Why would my doctor refer me to a vascular surgeon if my ABI is normal

Posted by anet @anet, Oct 26 1:52pm

Recently I saw my primary care doctor about pain in my legs and feet. He did an ABI which was normal and also an ultrasound on my legs to check for blood clots. No evidence of blood clots. I have never smoked and I do not have high cholesterol. I am not diabetic. I called to ask why he referred me and the nurse said because my knee was swollen and I had complained of foot pain. What is he looking for?

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You may not have clots, per se, but you may have vascular disease or a narrowing someplace that makes what your heart wants to do for your legs very difficult. A vascular surgeon might have an idea why you're swollen there, and it might be related to blood carriage, such as in veins that are narrow, maybe lenticular valves that need to be bypassed…not sure. But what do you have to lose?

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I am going to go to the appointments. If he does not find a problem I am hoping he can send me to an orthopedic doctor or a podiatrist. I really think that’s what I need

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@anet

I am going to go to the appointments. If he does not find a problem I am hoping he can send me to an orthopedic doctor or a podiatrist. I really think that’s what I need

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I received a report from my vascular surgeon today.
The conclusion on the DVT scan was no evidence of DVT seen and No reflux is seen.

The lower extremity arterial scan:
Minimal plaque see throughout
No increase in velocity seen.
Triphasic waveforms seen to the distal PTA and ATA

Conclusions: minimal plaque seen throughout bilaterally. No significant stenosis seen.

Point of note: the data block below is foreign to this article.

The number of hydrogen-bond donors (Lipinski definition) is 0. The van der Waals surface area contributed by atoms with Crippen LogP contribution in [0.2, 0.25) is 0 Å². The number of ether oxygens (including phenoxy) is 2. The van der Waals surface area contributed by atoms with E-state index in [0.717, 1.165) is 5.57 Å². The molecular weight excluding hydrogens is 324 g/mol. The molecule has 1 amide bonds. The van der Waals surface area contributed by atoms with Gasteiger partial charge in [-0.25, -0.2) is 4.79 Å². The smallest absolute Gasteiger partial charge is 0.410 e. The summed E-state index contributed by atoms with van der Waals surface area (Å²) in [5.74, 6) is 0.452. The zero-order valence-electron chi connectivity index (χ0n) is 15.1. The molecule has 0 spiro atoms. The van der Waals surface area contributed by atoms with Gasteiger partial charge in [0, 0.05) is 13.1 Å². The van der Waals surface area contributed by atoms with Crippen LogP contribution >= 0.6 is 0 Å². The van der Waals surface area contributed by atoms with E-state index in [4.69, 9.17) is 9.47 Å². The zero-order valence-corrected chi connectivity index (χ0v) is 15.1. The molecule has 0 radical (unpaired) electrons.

Have not talked to the doctor yet. Appointment tomorrow. Nov 22

Does anyone know if the No increase in velocity seen is good or bad?

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@anet

I received a report from my vascular surgeon today.
The conclusion on the DVT scan was no evidence of DVT seen and No reflux is seen.

The lower extremity arterial scan:
Minimal plaque see throughout
No increase in velocity seen.
Triphasic waveforms seen to the distal PTA and ATA

Conclusions: minimal plaque seen throughout bilaterally. No significant stenosis seen.

Have not talked to the doctor yet. Appointment tomorrow. Nov 22

Does anyone know if the No increase in velocity seen is good or bad?

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I would interpret these results as very positive!

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@keithl56

I would interpret these results as very positive!

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That is what the doctor said! He said my problem was more than likely a pinched nerve or from my rheumatoid arthritis. I will keep going until I find some help. He said he doesn’t need to see me unless something else comes up.

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When fluids are forced from behind (ie, under pressure) to pass through a stenosis, or a narrowing, the velocity increases as it passes the stricture and then slows again when the aperture across the artery increases to 'normal' again. Doppler ultrasound, for one, can detect the velocity differences as the wand is pressed here and there along, say, the carotid artery. So, if they claim that they detected no significant velocity changes in the usual trouble spots (which are well known by now), then it means there are no stenoses or clots. And yes, that's good!

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